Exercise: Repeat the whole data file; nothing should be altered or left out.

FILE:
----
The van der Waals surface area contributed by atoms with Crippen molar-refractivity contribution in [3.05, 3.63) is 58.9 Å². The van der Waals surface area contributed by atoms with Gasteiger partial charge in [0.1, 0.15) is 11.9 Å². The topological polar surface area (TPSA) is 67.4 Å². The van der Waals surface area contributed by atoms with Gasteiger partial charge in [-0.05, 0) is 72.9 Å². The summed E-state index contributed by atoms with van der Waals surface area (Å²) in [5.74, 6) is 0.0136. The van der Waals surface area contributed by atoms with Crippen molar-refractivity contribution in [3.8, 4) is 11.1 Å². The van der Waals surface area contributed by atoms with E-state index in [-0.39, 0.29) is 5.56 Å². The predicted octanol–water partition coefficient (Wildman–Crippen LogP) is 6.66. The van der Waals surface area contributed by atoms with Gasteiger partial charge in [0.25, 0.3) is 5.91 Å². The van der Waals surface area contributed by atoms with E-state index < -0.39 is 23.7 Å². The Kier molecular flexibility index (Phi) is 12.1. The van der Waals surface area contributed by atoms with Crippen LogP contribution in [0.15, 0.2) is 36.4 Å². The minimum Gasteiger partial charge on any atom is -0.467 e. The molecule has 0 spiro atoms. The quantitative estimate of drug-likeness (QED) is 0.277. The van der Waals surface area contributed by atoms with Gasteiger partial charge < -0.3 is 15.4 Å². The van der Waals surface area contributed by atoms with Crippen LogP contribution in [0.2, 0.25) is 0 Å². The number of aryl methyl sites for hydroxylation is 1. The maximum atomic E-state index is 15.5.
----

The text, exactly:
The van der Waals surface area contributed by atoms with Crippen molar-refractivity contribution in [3.05, 3.63) is 58.9 Å². The van der Waals surface area contributed by atoms with Gasteiger partial charge in [0.1, 0.15) is 11.9 Å². The topological polar surface area (TPSA) is 67.4 Å². The van der Waals surface area contributed by atoms with Gasteiger partial charge in [-0.05, 0) is 72.9 Å². The summed E-state index contributed by atoms with van der Waals surface area (Å²) in [5.74, 6) is 0.0136. The van der Waals surface area contributed by atoms with Crippen molar-refractivity contribution in [3.8, 4) is 11.1 Å². The van der Waals surface area contributed by atoms with E-state index in [-0.39, 0.29) is 5.56 Å². The predicted octanol–water partition coefficient (Wildman–Crippen LogP) is 6.66. The van der Waals surface area contributed by atoms with Gasteiger partial charge in [0.25, 0.3) is 5.91 Å². The van der Waals surface area contributed by atoms with E-state index < -0.39 is 23.7 Å². The Kier molecular flexibility index (Phi) is 12.1. The van der Waals surface area contributed by atoms with Crippen LogP contribution in [0.15, 0.2) is 36.4 Å². The minimum Gasteiger partial charge on any atom is -0.467 e. The molecule has 0 spiro atoms. The quantitative estimate of drug-likeness (QED) is 0.277. The van der Waals surface area contributed by atoms with Gasteiger partial charge < -0.3 is 15.4 Å². The van der Waals surface area contributed by atoms with Crippen LogP contribution in [0.2, 0.25) is 0 Å². The number of aryl methyl sites for hydroxylation is 1. The maximum atomic E-state index is 15.5.